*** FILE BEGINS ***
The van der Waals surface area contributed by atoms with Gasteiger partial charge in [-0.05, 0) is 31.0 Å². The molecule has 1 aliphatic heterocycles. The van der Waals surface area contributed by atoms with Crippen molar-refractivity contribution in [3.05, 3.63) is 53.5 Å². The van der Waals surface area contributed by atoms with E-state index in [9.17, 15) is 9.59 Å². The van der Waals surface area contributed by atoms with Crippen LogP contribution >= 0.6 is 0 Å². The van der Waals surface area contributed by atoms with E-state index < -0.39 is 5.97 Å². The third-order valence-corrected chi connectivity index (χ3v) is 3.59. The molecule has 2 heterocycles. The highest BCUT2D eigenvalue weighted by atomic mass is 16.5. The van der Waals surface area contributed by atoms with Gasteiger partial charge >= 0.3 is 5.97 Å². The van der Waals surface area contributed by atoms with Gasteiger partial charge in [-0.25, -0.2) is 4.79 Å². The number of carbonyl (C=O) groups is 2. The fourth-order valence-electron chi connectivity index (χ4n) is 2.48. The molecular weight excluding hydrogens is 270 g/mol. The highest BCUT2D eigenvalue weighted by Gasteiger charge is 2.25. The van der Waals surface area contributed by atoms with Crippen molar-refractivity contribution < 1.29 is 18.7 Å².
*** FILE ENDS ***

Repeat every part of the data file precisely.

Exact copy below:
The van der Waals surface area contributed by atoms with Gasteiger partial charge in [-0.05, 0) is 31.0 Å². The molecule has 1 aliphatic heterocycles. The van der Waals surface area contributed by atoms with Crippen molar-refractivity contribution in [3.05, 3.63) is 53.5 Å². The van der Waals surface area contributed by atoms with E-state index in [9.17, 15) is 9.59 Å². The van der Waals surface area contributed by atoms with Crippen LogP contribution >= 0.6 is 0 Å². The van der Waals surface area contributed by atoms with E-state index < -0.39 is 5.97 Å². The third-order valence-corrected chi connectivity index (χ3v) is 3.59. The molecule has 2 heterocycles. The highest BCUT2D eigenvalue weighted by atomic mass is 16.5. The van der Waals surface area contributed by atoms with Gasteiger partial charge >= 0.3 is 5.97 Å². The van der Waals surface area contributed by atoms with Gasteiger partial charge in [-0.25, -0.2) is 4.79 Å². The number of carbonyl (C=O) groups is 2. The fourth-order valence-electron chi connectivity index (χ4n) is 2.48. The molecular weight excluding hydrogens is 270 g/mol. The highest BCUT2D eigenvalue weighted by Gasteiger charge is 2.25. The van der Waals surface area contributed by atoms with Crippen molar-refractivity contribution < 1.29 is 18.7 Å².